The Objects Of Love

The Objects of Love

Exhibition

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13 January - 13 February 2022

Dublin Castle - The Bedford Hall

Opening Times: 10:00 to 17:00

Admission: Free

Booking: dublincastle.ie/exhibitions

The Office of Public Works in association with Holocaust Awareness Ireland present The Objects of Love, an exhibition of powerful mementoes that tell the story of one Jewish family before, during and after the Second World War. Opening in Dublin Castle’s Bedford Hall on 13 January, a fortnight before Holocaust Memorial Day, this poignant exhibition tells the fate of individual lives torn asunder in Nazi-occupied Poland and beyond.

Told through a curated collection of precious family objects, photographs and documents, Dublin based art dealer, Oliver Sears vividly brings to life this extreme edge of European history where his mother Monika and grandmother Kryszia are the beating hearts of an epic and intimate story of love, loss, and survival.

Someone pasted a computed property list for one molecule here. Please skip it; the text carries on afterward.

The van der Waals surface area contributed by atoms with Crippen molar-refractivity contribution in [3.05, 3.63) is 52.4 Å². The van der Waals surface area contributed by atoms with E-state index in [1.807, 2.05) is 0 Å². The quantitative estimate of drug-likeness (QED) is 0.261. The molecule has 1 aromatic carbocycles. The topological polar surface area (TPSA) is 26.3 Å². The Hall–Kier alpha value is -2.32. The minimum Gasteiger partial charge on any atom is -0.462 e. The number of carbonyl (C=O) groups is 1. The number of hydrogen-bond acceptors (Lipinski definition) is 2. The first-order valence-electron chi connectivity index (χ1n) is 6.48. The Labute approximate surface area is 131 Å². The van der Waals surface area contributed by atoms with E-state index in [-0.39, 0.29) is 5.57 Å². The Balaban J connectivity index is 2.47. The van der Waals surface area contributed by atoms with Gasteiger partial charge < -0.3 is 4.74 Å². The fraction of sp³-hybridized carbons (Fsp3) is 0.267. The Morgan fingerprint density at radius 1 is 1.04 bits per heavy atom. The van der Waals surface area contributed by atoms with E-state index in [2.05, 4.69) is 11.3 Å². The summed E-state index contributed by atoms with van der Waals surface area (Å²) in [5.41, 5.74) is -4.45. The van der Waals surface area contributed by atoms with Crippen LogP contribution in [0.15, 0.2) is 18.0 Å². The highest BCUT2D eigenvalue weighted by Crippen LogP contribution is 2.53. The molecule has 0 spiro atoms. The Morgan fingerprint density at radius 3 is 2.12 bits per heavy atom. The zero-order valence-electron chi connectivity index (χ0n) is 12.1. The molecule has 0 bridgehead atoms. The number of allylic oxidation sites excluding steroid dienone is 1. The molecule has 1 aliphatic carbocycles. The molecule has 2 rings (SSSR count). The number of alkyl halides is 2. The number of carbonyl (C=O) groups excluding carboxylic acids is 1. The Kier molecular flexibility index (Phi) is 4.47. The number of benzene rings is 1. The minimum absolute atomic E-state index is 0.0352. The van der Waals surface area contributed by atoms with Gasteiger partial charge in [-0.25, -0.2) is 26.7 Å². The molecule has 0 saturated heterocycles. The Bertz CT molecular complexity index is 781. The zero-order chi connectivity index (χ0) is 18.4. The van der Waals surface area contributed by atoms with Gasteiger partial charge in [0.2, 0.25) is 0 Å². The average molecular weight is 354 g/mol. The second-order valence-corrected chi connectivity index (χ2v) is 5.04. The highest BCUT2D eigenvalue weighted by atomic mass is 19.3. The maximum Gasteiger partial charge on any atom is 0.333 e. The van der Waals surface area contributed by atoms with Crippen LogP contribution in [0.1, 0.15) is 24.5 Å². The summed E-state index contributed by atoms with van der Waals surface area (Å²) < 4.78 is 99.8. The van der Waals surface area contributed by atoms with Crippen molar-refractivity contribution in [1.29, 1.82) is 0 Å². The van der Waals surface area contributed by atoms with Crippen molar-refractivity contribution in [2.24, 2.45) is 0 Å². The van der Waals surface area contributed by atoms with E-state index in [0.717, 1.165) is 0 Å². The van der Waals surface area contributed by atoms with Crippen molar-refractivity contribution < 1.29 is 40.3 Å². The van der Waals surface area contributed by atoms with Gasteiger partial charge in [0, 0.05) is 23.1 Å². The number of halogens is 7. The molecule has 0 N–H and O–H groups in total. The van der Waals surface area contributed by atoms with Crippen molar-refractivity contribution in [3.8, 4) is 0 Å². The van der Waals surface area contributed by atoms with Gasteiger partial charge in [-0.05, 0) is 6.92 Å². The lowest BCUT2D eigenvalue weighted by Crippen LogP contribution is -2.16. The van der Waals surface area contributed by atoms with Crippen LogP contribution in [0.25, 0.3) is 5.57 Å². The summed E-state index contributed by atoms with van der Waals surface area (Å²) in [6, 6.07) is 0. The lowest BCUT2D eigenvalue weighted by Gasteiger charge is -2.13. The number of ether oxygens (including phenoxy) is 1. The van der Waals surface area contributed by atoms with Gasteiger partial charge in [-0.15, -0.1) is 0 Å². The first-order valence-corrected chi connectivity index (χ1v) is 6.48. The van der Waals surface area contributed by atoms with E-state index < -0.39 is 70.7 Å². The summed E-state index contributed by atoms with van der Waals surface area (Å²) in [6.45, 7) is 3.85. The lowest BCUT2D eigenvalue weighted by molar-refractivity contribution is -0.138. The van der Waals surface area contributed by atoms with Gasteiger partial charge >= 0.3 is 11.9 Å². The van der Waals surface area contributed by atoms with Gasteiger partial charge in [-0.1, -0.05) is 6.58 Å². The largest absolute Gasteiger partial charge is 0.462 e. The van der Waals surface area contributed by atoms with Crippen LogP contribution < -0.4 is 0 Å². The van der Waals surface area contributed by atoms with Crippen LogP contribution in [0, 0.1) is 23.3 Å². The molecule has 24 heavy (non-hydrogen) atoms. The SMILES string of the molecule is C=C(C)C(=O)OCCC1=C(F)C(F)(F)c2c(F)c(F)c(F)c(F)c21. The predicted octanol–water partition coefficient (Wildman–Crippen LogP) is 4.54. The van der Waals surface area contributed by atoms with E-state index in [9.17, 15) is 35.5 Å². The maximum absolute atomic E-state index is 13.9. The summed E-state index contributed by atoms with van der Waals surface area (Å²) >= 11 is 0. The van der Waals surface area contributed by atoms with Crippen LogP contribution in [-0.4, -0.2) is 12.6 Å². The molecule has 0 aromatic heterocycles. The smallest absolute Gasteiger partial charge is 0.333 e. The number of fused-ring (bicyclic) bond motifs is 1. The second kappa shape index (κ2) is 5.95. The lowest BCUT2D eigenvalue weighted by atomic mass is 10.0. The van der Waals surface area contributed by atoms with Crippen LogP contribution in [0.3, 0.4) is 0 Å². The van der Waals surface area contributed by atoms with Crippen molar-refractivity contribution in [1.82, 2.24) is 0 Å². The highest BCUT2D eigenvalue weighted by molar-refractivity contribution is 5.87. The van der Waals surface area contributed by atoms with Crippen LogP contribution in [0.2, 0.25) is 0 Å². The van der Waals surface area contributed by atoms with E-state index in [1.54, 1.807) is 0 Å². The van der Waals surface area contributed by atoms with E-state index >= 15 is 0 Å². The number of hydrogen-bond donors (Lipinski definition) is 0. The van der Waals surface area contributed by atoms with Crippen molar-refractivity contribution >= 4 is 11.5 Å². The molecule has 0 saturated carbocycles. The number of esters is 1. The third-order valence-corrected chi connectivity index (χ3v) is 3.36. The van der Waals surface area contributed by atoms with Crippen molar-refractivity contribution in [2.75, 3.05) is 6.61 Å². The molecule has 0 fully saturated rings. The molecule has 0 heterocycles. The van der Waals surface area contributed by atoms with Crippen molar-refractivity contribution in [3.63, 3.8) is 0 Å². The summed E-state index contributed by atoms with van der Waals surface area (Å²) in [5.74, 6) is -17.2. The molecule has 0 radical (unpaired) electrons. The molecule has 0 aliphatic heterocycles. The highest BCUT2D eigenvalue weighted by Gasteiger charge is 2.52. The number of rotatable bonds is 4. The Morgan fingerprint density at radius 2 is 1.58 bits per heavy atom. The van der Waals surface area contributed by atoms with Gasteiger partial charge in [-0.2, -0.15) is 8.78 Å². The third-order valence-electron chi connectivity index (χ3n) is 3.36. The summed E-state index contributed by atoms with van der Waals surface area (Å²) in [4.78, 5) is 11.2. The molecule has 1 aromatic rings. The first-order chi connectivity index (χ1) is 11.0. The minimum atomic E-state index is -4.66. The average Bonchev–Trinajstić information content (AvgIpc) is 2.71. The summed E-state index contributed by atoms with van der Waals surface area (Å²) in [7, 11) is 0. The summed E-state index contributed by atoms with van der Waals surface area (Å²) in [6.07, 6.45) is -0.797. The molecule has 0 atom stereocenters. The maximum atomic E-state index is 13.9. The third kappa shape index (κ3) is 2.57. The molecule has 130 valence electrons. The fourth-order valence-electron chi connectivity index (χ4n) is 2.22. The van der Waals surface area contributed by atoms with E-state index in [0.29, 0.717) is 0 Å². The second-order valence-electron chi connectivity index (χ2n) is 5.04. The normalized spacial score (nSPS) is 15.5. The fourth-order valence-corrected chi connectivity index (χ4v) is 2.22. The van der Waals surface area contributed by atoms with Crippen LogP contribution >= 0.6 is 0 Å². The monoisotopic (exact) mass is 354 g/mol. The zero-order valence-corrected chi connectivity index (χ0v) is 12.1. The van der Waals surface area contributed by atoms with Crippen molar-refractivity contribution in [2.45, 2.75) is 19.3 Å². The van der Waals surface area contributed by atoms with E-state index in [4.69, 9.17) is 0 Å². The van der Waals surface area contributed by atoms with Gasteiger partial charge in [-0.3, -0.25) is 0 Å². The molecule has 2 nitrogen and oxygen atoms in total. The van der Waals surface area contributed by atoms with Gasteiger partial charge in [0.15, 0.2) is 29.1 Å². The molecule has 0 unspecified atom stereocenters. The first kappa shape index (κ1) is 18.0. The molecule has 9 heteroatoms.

The exhibition will be accompanied by an audio narration and an illustrated booklet.

“These forged wartime identity papers show a passport sized photograph of my grandmother Kryszia with freshly dyed blond hair staring straight ahead. A new and necessary look to heighten her Aryan credentials, along with her acquired, nondescript Polish name and unlikely declared profession of ‘typist’. How to measure the fear and desperation in those eyes, hiding from a regime programmed to turn you, your family and your culture into ash.” (Extract from The Objects of Love, by Oliver Sears)

Speaking ahead of the exhibition’s opening, Minister with responsibility for the Office of Public Works, Patrick O’Donovan, T.D., said: “The Holocaust represents an event at the limits, a core event in which a shared European memory is rooted that we in Ireland are part of. But it is only through our own personal engagement with the past that we can understand its legacy and continued relevance to our present and future. This exhibition particularises the experience of one family and offers us a unique opportunity to both relate to and bear witness to the fate of those persecuted by the Nazis.”